Officer Alonzo S. Evans of the SPCA also came out to check on him and found that the horse and dogs were fine. Officer Evans reported that the tent afforded good protection from the weather for both man and beast, although the roof leaked a little.

The Final Straw on Cherry Street


For weeks after Clarissa’s death, the young hoodlums of Cherry Street tormented Morgan by throwing stones at his property and tearing up his tent. On March 4, 1894, they hung an effigy made of straw-stuffed corduroy pants, coat, and hat from a telegraph pole on the lot. Morgan discovered the effigy upon returning home from a visit with his daughter-in-law, who was living at 6 Clarkson Street.

On March 7, 1894, three days after the Cherry Hill boys hung an effigy from a telepgraph pole on his lot, Morgan Phillips died at Bellvue Hospital at the age of 76 (give or take a year). The New York press said he died from pneumonia. We all know that he died of a broken heart.

A Brief History of 40 Cherry Street

This concludes the story of Morgan L. Phillips. (I regret that I do not know what became of the grandson, the horse, or the dogs.) If you like to explore New York City history, you may enjoy the following about Cherry Street.

In my last post, I wrote about Donald Burns, an animal dealer who lived and sold wild animals on Roosevelt Street in New York City’s deep Lower East Side. While doing research for this story, I came across an article in The New York Times about Morgan L. Phillips, the Gypsy of Cherry Street.

According to the article, Morgan Phillips was an old circus man who lived in a canvas tent in an empty lot at 40 Cherry Street, just south of Roosevelt Street. For over a year, he had been living there with his wife, their grandson, a horse, and some dogs. Given the interesting history of 40 Cherry Street (and the street in general), I couldn’t resist learning more about this man and telling his story.

Although he has short hair and looks well dressed in this illustration, according to an article in The New York Herald on March 5, 1894, Morgan L. Phillips was clean shaven with a grey goatee. His clothes were rough and shabby and covered with patches, and his hair was long and badly tangled.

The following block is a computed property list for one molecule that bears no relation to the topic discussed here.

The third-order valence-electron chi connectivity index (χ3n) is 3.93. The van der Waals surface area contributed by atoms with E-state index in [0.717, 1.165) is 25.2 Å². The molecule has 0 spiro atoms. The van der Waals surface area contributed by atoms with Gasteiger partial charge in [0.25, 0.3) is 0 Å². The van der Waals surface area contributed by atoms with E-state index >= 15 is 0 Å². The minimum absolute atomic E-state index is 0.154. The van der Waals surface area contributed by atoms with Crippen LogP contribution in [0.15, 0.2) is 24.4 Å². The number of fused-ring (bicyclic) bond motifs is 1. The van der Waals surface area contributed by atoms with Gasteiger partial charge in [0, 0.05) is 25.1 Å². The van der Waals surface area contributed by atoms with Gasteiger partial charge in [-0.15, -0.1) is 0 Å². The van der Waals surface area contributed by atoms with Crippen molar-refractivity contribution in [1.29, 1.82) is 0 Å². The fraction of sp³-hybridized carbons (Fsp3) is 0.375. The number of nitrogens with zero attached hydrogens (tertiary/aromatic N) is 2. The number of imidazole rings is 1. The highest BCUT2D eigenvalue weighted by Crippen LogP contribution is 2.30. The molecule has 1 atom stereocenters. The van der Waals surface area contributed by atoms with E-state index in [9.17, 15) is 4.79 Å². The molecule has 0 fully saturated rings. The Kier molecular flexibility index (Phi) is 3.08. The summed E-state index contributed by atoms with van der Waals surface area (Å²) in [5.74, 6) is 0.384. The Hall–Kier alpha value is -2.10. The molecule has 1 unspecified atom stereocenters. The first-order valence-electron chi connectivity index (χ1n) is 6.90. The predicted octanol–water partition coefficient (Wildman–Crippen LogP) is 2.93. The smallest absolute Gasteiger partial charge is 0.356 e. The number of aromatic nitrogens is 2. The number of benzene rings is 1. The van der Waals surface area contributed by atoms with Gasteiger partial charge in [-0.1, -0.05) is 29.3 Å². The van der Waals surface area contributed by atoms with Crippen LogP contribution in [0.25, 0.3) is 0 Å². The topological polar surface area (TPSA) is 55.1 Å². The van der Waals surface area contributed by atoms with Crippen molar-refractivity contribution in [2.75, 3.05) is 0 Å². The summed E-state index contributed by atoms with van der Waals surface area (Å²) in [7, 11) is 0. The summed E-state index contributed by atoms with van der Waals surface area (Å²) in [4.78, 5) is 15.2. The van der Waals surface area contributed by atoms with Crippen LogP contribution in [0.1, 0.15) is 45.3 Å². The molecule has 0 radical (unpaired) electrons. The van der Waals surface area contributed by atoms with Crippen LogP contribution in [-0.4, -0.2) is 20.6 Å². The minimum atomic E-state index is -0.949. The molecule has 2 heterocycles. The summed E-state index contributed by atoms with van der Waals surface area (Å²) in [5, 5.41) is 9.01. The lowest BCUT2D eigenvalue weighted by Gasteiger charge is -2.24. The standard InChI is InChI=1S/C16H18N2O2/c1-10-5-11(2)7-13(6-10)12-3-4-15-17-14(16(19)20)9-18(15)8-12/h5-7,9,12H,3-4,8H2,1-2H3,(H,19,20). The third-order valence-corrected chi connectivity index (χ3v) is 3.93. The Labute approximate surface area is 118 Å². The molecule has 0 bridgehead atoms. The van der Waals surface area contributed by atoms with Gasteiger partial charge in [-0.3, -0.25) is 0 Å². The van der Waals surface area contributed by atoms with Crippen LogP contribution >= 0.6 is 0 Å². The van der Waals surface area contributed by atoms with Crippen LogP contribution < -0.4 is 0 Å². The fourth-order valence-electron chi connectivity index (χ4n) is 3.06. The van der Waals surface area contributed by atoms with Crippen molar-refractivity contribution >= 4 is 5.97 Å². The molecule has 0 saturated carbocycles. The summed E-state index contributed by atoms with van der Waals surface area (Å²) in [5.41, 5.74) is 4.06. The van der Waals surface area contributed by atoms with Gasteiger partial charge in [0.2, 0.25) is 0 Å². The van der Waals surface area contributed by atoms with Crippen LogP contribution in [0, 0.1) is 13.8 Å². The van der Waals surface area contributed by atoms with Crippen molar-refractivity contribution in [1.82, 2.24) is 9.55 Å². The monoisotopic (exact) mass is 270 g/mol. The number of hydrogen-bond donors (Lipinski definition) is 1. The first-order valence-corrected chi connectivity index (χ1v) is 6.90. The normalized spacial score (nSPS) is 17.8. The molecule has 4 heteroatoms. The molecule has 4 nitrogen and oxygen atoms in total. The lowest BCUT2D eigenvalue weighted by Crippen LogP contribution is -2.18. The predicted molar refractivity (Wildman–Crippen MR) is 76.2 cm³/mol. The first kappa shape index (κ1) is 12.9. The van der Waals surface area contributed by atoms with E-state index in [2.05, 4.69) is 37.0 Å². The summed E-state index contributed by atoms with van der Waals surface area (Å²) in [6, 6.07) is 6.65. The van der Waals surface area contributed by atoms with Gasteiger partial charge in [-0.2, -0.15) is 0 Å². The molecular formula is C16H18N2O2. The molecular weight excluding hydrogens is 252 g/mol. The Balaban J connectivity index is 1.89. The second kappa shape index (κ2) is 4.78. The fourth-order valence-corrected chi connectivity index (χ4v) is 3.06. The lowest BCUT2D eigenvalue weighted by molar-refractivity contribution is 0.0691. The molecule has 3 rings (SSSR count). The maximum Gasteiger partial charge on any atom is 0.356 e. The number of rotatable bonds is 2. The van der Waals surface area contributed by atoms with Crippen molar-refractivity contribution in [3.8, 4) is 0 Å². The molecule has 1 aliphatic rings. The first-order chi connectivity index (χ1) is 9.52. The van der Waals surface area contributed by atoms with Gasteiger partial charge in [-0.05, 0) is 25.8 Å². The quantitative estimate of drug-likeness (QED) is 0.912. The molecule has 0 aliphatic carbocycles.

In June 1893, Morgan L. Phillips and his wife, Clarissa, pitched a tent in an empty lot at 40 Cherry Street, adjacent to the large Gotham Court tenement complex. Here they lived for about eight months with their grandson, a horse, and a few dogs. On February 14, 1894, Morgan Phillips told his life story to a newspaper reporter and Policeman O’Connor of the Fourth Precinct police station on Oak Street.

Oak Street station house of the 4th Police Precinct

In 1870, the Fourth Precinct station house, which was one of the oldest in New York City, was replaced by a new station house at 9–11 Oak Street, near Roosevelt Street. The complex included a four-story main building and two-story rear building for housing prisoners and vagrants. The station house, seen standing alone around 1949, was among the last structures to be demolished when the neighborhood was demolished to make way for the Governor Alfred E. Smith Houses. (Museum of the City of New York Collections)

Captain Morgan L. Phillips and the Erie Canal

Born in New York City around 1817, Morgan L. Phillips reportedly spent much of his young adulthood on the road. During the 1840s, he owned a fleet of Erie Canal packet boats and was captain of the Jesse Hawley. He was very successful in this business before the railroads took over, carrying as many as 100 passengers between Buffalo and Albany on a regular basis and charging $7 per trip.

“I could have been mayor of Buffalo if I’d wanted,” Morgan told a reporter for the New York World in June 1893.



I cannot confirm that Morgan Phillips was captain of a packet boat called the Jesse Hawley, but Hawley, a flour merchant from Canandaigua, New York, was the first to propose the construction of a canal from the Hudson River to Lake Erie. The Erie Canal, running 363 miles from Albany to Buffalo, opened in 1825. Hawley died in 1842, so it’s very possible that a canal boat was named in his honor. And it’s just as probable that Morgan Phillips was the captain of this boat.


After the railroads were completed, Morgan invested his earnings in a traveling circus, which is how he met his Canadian wife, Clarissa (a circus equestrian rider), and adapted to living in tents. During this time – the late 1840s and early 1850s—his brother supposedly made a fortune as a 49er in the California Gold Rush.

In 1852, give or take a year, Morgan settled back down in New York City and resumed working with horses. According to an article in the New York Herald in March 1894, Morgan once owned the New York Bazaar, a stable at 40 New Bowery (present-day St. James Place), from which he operated a livery business.